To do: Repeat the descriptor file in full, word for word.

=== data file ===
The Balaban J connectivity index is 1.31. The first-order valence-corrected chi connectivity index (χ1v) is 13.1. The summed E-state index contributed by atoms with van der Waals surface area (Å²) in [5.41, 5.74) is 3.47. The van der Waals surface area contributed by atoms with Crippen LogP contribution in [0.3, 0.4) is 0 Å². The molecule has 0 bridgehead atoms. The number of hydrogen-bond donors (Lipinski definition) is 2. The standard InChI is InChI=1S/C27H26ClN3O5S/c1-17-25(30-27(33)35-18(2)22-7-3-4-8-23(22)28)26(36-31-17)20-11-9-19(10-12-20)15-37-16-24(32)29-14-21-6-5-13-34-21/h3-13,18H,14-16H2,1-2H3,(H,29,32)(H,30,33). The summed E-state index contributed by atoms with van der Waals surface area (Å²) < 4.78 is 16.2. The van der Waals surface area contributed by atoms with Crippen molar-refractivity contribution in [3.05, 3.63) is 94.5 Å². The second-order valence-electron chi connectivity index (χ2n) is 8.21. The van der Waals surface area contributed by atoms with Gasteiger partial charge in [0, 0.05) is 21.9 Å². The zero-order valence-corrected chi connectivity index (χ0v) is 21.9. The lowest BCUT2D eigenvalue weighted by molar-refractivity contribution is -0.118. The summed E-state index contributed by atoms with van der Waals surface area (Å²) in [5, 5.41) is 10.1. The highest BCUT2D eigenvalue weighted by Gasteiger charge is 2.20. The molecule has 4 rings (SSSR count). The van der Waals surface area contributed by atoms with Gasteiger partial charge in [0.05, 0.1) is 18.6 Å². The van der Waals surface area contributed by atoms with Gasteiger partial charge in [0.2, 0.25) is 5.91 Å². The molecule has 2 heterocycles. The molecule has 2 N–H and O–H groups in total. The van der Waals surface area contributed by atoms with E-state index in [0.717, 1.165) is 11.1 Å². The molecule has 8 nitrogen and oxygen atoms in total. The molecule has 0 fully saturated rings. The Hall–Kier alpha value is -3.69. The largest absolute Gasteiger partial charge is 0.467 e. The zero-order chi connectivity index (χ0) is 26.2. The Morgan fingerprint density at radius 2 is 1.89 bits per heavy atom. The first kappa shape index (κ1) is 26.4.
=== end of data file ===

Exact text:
The Balaban J connectivity index is 1.31. The first-order valence-corrected chi connectivity index (χ1v) is 13.1. The summed E-state index contributed by atoms with van der Waals surface area (Å²) in [5.41, 5.74) is 3.47. The van der Waals surface area contributed by atoms with Crippen LogP contribution in [0.3, 0.4) is 0 Å². The molecule has 0 bridgehead atoms. The number of hydrogen-bond donors (Lipinski definition) is 2. The standard InChI is InChI=1S/C27H26ClN3O5S/c1-17-25(30-27(33)35-18(2)22-7-3-4-8-23(22)28)26(36-31-17)20-11-9-19(10-12-20)15-37-16-24(32)29-14-21-6-5-13-34-21/h3-13,18H,14-16H2,1-2H3,(H,29,32)(H,30,33). The summed E-state index contributed by atoms with van der Waals surface area (Å²) < 4.78 is 16.2. The van der Waals surface area contributed by atoms with Crippen molar-refractivity contribution in [3.05, 3.63) is 94.5 Å². The second-order valence-electron chi connectivity index (χ2n) is 8.21. The van der Waals surface area contributed by atoms with Gasteiger partial charge in [0, 0.05) is 21.9 Å². The zero-order valence-corrected chi connectivity index (χ0v) is 21.9. The lowest BCUT2D eigenvalue weighted by molar-refractivity contribution is -0.118. The summed E-state index contributed by atoms with van der Waals surface area (Å²) in [5, 5.41) is 10.1. The highest BCUT2D eigenvalue weighted by Gasteiger charge is 2.20. The molecule has 4 rings (SSSR count). The van der Waals surface area contributed by atoms with Gasteiger partial charge in [0.05, 0.1) is 18.6 Å². The van der Waals surface area contributed by atoms with Gasteiger partial charge in [0.2, 0.25) is 5.91 Å². The molecule has 2 heterocycles. The molecule has 2 N–H and O–H groups in total. The van der Waals surface area contributed by atoms with E-state index in [0.717, 1.165) is 11.1 Å². The molecule has 8 nitrogen and oxygen atoms in total. The molecule has 0 fully saturated rings. The Hall–Kier alpha value is -3.69. The largest absolute Gasteiger partial charge is 0.467 e. The zero-order chi connectivity index (χ0) is 26.2. The Morgan fingerprint density at radius 2 is 1.89 bits per heavy atom. The first kappa shape index (κ1) is 26.4.